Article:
Sunday, March 24, 2013

Passion (Palm) Sunday

Tom Hanks and Meg Ryan, nearly 20 years ago, appeared together in a comedy called Joe Versus the Volcano. Tom Hanks’ character, Joe Banks, is diagnosed by an unscrupulous doctor as having a "brain cloud," an incurable illness that will painlessly kill him in 6 months. Soon afterward, a desperate businessman in cahoots with the doctor offers Joe Banks a deal. His company needs a special mineral found only on the tiny Pacific island of Waponi Woo. The island’s inhabitants, however, won’t let him mine the mineral unless he helps them find someone to jump into the island’s volcano, whose god demands a human sacrifice once every hundred years. The businessman offers to bankroll Joe Banks’ final months so he can live them in luxury. For his part, Banks has to jump into the volcano at the end. Banks agrees. But then he falls in love with Meg Ryan, the crooked scheme is uncovered, and there’s a happy ending. Of course!

This is an intentionally silly move. But its premise of an angry god who demands human sacrifice reflects a very real fear encountered throughout history and around the globe. Many people have believed, and still believe, that the gods are angry and that they’d better be kept happy, or else. Sometimes this involved human sacrifice. Sometimes it didn’t. Nevertheless, "Every day is an audition" with these gods, whose potential for anger and retaliation keeps everyone walking around on eggshells.

Even we Christians can sometimes think this way about God. More often than not, this happens when we confuse the way God acts with the way some of the people around us act. We encounter bossy, demanding, controlling, abusive, manipulative people and, consciously or unconsciously, we conclude that God must be like this too. We end up confusing the God revealed to us in Jesus, with the volcano god of Waponi Woo.

Sometimes the confusion starts with our parents. Some never "spare the rod," creating fear and anxiety in their children. Others are overly-demanding. Their children try and try to gain their approval and affection, but these never come or are only grudgingly given. Children conclude that love and acceptance are things to be earned, instead of being freely given.

Angry spouses and significant others who yell, threaten, berate, and manipulate add to the confusion as well. Sometimes they don’t even need to raise their voice. Just the threat of an outburst is enough to keep the other person in line. The typical response by victims of this behavior is not love, but self-preservation.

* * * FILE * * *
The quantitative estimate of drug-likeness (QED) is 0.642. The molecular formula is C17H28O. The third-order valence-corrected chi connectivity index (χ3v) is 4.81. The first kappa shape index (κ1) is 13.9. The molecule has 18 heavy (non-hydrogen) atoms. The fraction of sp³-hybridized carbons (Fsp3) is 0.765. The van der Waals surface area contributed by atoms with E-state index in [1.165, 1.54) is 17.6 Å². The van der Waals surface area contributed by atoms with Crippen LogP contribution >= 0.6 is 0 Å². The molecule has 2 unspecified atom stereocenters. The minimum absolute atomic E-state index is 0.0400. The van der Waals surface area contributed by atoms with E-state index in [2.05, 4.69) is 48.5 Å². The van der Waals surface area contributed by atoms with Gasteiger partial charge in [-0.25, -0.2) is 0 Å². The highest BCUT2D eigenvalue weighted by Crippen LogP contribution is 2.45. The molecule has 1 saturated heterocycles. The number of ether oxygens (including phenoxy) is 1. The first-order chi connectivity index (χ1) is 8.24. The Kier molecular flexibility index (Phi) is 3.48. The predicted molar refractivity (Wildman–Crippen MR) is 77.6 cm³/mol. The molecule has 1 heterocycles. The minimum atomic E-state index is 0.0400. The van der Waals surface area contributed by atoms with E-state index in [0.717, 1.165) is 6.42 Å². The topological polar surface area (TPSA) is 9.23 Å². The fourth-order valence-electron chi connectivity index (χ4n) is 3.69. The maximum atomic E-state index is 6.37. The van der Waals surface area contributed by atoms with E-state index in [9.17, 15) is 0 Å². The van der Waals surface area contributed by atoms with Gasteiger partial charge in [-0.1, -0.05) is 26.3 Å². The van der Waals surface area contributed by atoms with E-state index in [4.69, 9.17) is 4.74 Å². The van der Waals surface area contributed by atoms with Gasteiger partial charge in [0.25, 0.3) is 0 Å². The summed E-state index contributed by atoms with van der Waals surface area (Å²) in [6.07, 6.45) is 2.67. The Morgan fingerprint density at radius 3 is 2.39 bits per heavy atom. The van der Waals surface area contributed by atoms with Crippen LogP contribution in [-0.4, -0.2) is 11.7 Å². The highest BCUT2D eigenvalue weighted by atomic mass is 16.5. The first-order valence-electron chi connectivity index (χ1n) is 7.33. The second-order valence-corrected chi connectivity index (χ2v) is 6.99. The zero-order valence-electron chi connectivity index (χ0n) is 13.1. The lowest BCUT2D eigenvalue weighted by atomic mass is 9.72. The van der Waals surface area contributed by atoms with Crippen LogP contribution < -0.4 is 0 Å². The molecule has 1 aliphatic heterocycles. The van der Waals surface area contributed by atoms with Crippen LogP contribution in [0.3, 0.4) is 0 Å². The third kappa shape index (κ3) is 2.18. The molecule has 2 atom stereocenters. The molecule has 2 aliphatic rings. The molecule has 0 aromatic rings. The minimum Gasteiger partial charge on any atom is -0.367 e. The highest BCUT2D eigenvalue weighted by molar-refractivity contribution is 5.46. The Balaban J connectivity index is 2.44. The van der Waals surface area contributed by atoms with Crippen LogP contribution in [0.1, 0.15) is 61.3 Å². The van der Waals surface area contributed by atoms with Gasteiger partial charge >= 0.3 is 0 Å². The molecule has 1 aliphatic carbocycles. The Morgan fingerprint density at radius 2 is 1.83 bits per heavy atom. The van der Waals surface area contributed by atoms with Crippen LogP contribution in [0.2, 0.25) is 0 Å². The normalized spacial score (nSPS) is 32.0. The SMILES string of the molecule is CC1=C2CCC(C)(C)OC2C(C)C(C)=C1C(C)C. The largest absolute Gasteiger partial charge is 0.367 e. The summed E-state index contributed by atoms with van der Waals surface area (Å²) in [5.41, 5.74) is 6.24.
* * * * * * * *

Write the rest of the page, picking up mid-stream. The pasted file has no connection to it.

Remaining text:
Then there are bad bosses whose employees worry about the next tirade, or receiving a "pink slip." Film producer Scott Rudin has fired over 250 personal assistants, one of whom simply brought him the wrong breakfast muffin. But he’s not the only one; 44% of Americans claim to have worked for an abusive boss.

Repressive governments who use threat and force to maintain power are also to blame for confusion about God. Such governments would happily agree with Machiavelli, who in The Prince famously asserted that it’s better for rulers to be feared than to be loved.

Not only tyrannical rulers, but also parents, spouses, boyfriends and girlfriends, bosses and others who control, manipulate, threaten, abuse, and make unreasonable demands are generally feared instead of loved. Like the volcano god of Waponi Woo, these people need to be kept happy, but at a humiliating cost to others. It’s very easy to take our negative experiences with such people and apply them to God. This leads to a terrible misunderstanding of God, and is a perfect recipe for us to resent him. The truth is, however, that God doesn’t demand we humiliate ourselves in order to keep him happy. In fact, it was he who allowed himself to be humiliated so that we might be happy- or more specifically, that we might be saved.

Consider what we remember in today’s liturgy. We began by recalling how Jesus entered Jerusalem on a donkey. That Jesus rode a donkey is significant. Just like cars makes statements about their drivers, so Jesus’ choice of transportation makes a statement about him. Historically, powerful kings who had conquered Jerusalem entered the city on a war horse. But Jesus, even though he is a king, didn’t come to conquer; he came to save. He didn’t want the people of Jerusalem to fear him, he wanted them to love him, as he loved them. That’s why he rode, not a powerful steed, but a humble donkey.

Jesus’ humility, however, was supremely expressed in the humiliation of the Passion. He was beaten, mocked, spat upon, cursed, whipped, nailed to a cross, and left to endure a painful death of a criminal by bleeding and suffocation. This is no "volcano god" demanding a human sacrifice to make him happy. Instead, this is God’s Son offering himself as a sacrifice. Jesus didn’t do it to save himself from the wrath of an angry god. He did it to save us from the pain of being separated from a God who loves us so much. This isn’t a god for us to be afraid of; this is a God who fears, if you will, that we won’t realize how much we mean to him.

In the Sacrament of Confirmation, one of the Holy Spirit’s gifts we received was the "fear of the Lord." But we need to remember that fearing the Lord and being afraid of the Lord are two different things. When we’re afraid of the Lord, we want him to stay away and leave us alone. We serve him only because we fear the consequences if we don’t. But "fear of the Lord" is wonder and awe in the face of all that God has done for us; it’s a reverential love for one who loves us even more. And that’s good news for us to celebrate today. It’s not us versus the volcano god. God is on our side…so we should have nothing to fear.

(My book of daily meditations for Lent is now available from Ave Maria Press: It is available also at Amazon: )

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